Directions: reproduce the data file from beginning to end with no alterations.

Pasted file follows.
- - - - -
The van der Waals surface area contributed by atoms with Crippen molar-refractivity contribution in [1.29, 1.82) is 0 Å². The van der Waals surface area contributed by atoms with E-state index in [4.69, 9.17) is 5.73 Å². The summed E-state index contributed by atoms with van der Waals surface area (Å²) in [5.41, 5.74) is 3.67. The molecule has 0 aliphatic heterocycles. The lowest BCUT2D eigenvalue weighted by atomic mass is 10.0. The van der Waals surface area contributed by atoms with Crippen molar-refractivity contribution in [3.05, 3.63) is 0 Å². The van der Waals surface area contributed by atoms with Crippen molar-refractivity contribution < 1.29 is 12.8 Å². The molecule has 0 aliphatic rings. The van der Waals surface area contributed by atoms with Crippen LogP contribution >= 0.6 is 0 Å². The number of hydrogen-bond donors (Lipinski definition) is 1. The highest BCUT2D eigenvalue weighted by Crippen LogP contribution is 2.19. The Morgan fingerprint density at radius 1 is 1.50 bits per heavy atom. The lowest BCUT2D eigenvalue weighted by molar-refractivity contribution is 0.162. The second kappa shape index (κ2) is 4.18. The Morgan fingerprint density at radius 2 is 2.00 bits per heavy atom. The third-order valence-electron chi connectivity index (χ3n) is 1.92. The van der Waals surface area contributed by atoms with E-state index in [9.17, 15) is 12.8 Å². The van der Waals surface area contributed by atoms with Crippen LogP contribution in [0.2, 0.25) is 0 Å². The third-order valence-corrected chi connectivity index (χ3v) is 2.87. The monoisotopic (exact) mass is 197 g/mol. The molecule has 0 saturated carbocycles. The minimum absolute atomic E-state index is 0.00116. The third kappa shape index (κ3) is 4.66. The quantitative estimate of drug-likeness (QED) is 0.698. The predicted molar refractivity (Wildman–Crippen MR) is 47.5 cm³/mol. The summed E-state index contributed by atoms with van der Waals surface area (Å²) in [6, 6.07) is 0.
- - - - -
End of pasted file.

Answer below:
The van der Waals surface area contributed by atoms with Crippen molar-refractivity contribution in [1.29, 1.82) is 0 Å². The van der Waals surface area contributed by atoms with E-state index in [4.69, 9.17) is 5.73 Å². The summed E-state index contributed by atoms with van der Waals surface area (Å²) in [5.41, 5.74) is 3.67. The molecule has 0 aliphatic heterocycles. The lowest BCUT2D eigenvalue weighted by atomic mass is 10.0. The van der Waals surface area contributed by atoms with Crippen molar-refractivity contribution in [3.05, 3.63) is 0 Å². The van der Waals surface area contributed by atoms with Crippen molar-refractivity contribution < 1.29 is 12.8 Å². The molecule has 0 aliphatic rings. The van der Waals surface area contributed by atoms with Crippen LogP contribution >= 0.6 is 0 Å². The number of hydrogen-bond donors (Lipinski definition) is 1. The highest BCUT2D eigenvalue weighted by Crippen LogP contribution is 2.19. The Morgan fingerprint density at radius 1 is 1.50 bits per heavy atom. The lowest BCUT2D eigenvalue weighted by molar-refractivity contribution is 0.162. The second kappa shape index (κ2) is 4.18. The Morgan fingerprint density at radius 2 is 2.00 bits per heavy atom. The third-order valence-electron chi connectivity index (χ3n) is 1.92. The van der Waals surface area contributed by atoms with E-state index in [9.17, 15) is 12.8 Å². The van der Waals surface area contributed by atoms with Crippen LogP contribution in [0.2, 0.25) is 0 Å². The third-order valence-corrected chi connectivity index (χ3v) is 2.87. The monoisotopic (exact) mass is 197 g/mol. The molecule has 0 saturated carbocycles. The minimum absolute atomic E-state index is 0.00116. The third kappa shape index (κ3) is 4.66. The quantitative estimate of drug-likeness (QED) is 0.698. The predicted molar refractivity (Wildman–Crippen MR) is 47.5 cm³/mol. The summed E-state index contributed by atoms with van der Waals surface area (Å²) in [6, 6.07) is 0.